More and more leagues are abandoning the round-by-round draft in favor of auction style play. This type of play allows everyone in the league to have a shot at every single player in the draft. If you want Tom Brady, Julio Jones, David Johnson, and Rob Gronkowski and are successful at outbidding everyone for these players, then you get them on your roster. You will probably not get much else, but you get the idea. This article isn't going to debate the merits of auction leagues, but simply attempt to explain the art of succeeding in one.
The following assumptions will be used in the analysis that follows:
- 12 team league that starts 1 QB, 2 RB, 3WR, 1 TE, 1 DEF/ST and 1 K
- Scoring is performance based
- $200 salary cap per team, $2,400 dollars available league wide
- Bids are whole numbers only
- Draft will last 20 rounds for a total of 240 players selected
- Teams are allowed to pick up free agents during the season (with a different cap or waiver system)
Some people seem to think the Principles of Value-Based Drafting (VBD) don't apply to an auction draft...that you can just show up with a cheat sheet and write down the values as they get determined, then pay a little more for a better position player and a little less for a worse one. I am not going to deny that you could do that, but that won't lead you to maximize value in an auction draft.
To maximize value in an auction draft you need to accomplish these things:
- Predict what players will cost
- Value what players are worth
- Get value with the majority of selected players
1. Predicting What Players Cost
I used average draft position and my PPR Draftlist to determine prices. I then normalized this data based on the auction curves I have created in my VBD app to reflect approximately $2400 spent on the top 240 players.
2. Value What Players are Worth
Using the VBD App, I calculated worth and projected fantasy points for all of the players I expected to get purchased.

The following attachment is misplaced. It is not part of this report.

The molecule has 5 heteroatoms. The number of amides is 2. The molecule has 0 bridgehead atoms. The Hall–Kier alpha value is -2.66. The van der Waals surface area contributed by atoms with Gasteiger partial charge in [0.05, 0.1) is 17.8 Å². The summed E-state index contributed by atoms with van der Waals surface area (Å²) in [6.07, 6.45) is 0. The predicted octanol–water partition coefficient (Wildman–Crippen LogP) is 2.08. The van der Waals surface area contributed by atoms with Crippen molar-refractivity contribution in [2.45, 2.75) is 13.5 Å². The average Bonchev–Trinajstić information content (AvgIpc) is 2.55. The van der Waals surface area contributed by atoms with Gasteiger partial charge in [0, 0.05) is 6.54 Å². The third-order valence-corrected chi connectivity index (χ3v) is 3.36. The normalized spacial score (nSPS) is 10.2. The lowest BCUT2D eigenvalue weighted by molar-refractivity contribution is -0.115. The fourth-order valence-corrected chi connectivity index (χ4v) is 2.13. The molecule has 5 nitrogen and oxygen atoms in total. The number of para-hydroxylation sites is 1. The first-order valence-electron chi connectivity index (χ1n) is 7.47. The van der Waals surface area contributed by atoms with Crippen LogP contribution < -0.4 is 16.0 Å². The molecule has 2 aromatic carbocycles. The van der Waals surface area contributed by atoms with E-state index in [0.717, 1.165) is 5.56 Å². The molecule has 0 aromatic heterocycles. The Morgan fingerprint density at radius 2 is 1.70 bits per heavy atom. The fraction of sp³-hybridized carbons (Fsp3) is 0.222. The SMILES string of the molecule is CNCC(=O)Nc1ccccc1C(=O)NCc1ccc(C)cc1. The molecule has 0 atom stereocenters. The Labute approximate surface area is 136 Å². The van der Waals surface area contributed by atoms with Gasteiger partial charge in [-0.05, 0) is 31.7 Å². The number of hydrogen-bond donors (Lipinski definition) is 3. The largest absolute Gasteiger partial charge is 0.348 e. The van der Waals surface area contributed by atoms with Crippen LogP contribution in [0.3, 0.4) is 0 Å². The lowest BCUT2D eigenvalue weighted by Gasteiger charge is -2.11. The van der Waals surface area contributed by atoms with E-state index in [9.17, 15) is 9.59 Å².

3. Getting Value with Most Selections
This is pretty easy to do. Simply don't pay more than a player is worth. I say most selections here because sometimes it does make sense to target a certain player that will make your team very dominant. And if you get value up to that selection, overpaying slightly could likely make the most sense.
I have provided a table that attempts to explain my thought processes that are in play during an auction. I have ranked the players according to my worth by position. I have provided the "normalized" pricing as a guide on what this player will typically go for. I have provided what I view as this player's value and a 75% value number that I generally make sure the top players sell for unless he ends up on my team.
All of this is visible here. I show this to work through the example, but if you are serious about dominating your auction, you are crazy to use old school methods when our Draft Dominator software will do all the calculations necessary. This includes establishing prices and modifying those prices based on money spent and your own team needs.
Let's have the perfect auction...
This article is going to jump around a bit because there are a few dynamic strategies that are taking place. Namely, the early auction pricing (and what players you get here) and your overall positional spending plan. Both are dynamic based on the players you get making this article very difficult to write to handle every possible scenario.